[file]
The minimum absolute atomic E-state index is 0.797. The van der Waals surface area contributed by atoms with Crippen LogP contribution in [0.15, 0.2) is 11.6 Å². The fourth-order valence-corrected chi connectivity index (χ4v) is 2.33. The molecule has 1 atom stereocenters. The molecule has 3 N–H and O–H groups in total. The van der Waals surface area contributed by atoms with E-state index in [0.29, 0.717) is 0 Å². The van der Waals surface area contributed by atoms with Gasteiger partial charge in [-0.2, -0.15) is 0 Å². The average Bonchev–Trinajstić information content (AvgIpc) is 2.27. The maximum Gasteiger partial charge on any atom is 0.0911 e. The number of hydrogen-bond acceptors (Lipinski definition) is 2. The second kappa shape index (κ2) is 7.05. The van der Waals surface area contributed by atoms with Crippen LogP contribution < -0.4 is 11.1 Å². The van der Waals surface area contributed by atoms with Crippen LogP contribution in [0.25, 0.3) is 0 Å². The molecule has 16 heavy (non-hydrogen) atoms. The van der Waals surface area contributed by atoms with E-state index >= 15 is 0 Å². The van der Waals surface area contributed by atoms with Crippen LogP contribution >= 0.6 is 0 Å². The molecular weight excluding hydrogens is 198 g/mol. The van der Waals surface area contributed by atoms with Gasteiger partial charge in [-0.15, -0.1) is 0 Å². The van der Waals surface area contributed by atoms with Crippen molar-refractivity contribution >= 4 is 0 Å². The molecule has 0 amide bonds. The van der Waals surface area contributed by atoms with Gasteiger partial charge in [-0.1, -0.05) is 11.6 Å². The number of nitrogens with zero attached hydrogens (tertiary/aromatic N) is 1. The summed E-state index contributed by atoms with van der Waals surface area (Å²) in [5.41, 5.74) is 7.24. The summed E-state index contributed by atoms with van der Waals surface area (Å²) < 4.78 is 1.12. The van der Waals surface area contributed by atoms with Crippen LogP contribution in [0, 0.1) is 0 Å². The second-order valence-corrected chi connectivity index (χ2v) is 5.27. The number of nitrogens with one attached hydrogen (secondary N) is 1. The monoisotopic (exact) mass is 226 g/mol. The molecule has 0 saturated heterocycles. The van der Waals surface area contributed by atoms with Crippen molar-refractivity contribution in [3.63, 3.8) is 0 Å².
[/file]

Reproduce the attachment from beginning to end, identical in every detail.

The minimum absolute atomic E-state index is 0.797. The van der Waals surface area contributed by atoms with Crippen LogP contribution in [0.15, 0.2) is 11.6 Å². The fourth-order valence-corrected chi connectivity index (χ4v) is 2.33. The molecule has 1 atom stereocenters. The molecule has 3 N–H and O–H groups in total. The van der Waals surface area contributed by atoms with E-state index in [0.29, 0.717) is 0 Å². The van der Waals surface area contributed by atoms with Gasteiger partial charge in [-0.2, -0.15) is 0 Å². The average Bonchev–Trinajstić information content (AvgIpc) is 2.27. The maximum Gasteiger partial charge on any atom is 0.0911 e. The number of hydrogen-bond acceptors (Lipinski definition) is 2. The second kappa shape index (κ2) is 7.05. The van der Waals surface area contributed by atoms with Crippen LogP contribution < -0.4 is 11.1 Å². The van der Waals surface area contributed by atoms with Crippen LogP contribution in [0.25, 0.3) is 0 Å². The molecule has 16 heavy (non-hydrogen) atoms. The van der Waals surface area contributed by atoms with E-state index >= 15 is 0 Å². The van der Waals surface area contributed by atoms with Crippen LogP contribution >= 0.6 is 0 Å². The molecular weight excluding hydrogens is 198 g/mol. The van der Waals surface area contributed by atoms with Gasteiger partial charge in [-0.15, -0.1) is 0 Å². The van der Waals surface area contributed by atoms with Crippen molar-refractivity contribution >= 4 is 0 Å². The molecule has 0 amide bonds. The van der Waals surface area contributed by atoms with Gasteiger partial charge in [-0.1, -0.05) is 11.6 Å². The number of nitrogens with zero attached hydrogens (tertiary/aromatic N) is 1. The summed E-state index contributed by atoms with van der Waals surface area (Å²) in [5.41, 5.74) is 7.24. The summed E-state index contributed by atoms with van der Waals surface area (Å²) < 4.78 is 1.12. The van der Waals surface area contributed by atoms with Crippen LogP contribution in [0, 0.1) is 0 Å². The second-order valence-corrected chi connectivity index (χ2v) is 5.27. The number of nitrogens with one attached hydrogen (secondary N) is 1. The monoisotopic (exact) mass is 226 g/mol. The molecule has 0 saturated heterocycles. The van der Waals surface area contributed by atoms with Crippen molar-refractivity contribution in [3.63, 3.8) is 0 Å².